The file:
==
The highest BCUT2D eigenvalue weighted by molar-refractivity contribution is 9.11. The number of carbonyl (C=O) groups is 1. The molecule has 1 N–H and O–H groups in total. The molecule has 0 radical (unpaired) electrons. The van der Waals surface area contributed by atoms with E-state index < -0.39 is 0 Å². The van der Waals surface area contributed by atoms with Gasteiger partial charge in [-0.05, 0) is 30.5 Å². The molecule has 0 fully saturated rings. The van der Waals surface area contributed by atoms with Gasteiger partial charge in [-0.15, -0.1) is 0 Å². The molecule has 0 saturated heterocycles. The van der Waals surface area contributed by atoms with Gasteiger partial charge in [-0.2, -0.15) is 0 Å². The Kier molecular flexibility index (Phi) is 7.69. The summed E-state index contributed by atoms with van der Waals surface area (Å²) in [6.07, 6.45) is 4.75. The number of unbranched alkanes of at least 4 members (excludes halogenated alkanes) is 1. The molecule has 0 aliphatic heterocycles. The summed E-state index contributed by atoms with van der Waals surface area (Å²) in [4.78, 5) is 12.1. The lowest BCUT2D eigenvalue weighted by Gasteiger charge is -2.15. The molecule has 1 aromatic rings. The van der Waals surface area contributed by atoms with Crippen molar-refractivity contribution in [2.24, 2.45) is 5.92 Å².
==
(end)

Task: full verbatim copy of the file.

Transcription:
The highest BCUT2D eigenvalue weighted by molar-refractivity contribution is 9.11. The number of carbonyl (C=O) groups is 1. The molecule has 1 N–H and O–H groups in total. The molecule has 0 radical (unpaired) electrons. The van der Waals surface area contributed by atoms with E-state index < -0.39 is 0 Å². The van der Waals surface area contributed by atoms with Gasteiger partial charge in [-0.05, 0) is 30.5 Å². The molecule has 0 fully saturated rings. The van der Waals surface area contributed by atoms with Gasteiger partial charge in [-0.15, -0.1) is 0 Å². The molecule has 0 saturated heterocycles. The van der Waals surface area contributed by atoms with Gasteiger partial charge in [-0.2, -0.15) is 0 Å². The Kier molecular flexibility index (Phi) is 7.69. The summed E-state index contributed by atoms with van der Waals surface area (Å²) in [6.07, 6.45) is 4.75. The number of unbranched alkanes of at least 4 members (excludes halogenated alkanes) is 1. The molecule has 0 aliphatic heterocycles. The summed E-state index contributed by atoms with van der Waals surface area (Å²) in [4.78, 5) is 12.1. The lowest BCUT2D eigenvalue weighted by Gasteiger charge is -2.15. The molecule has 1 aromatic rings. The van der Waals surface area contributed by atoms with Crippen molar-refractivity contribution in [2.24, 2.45) is 5.92 Å².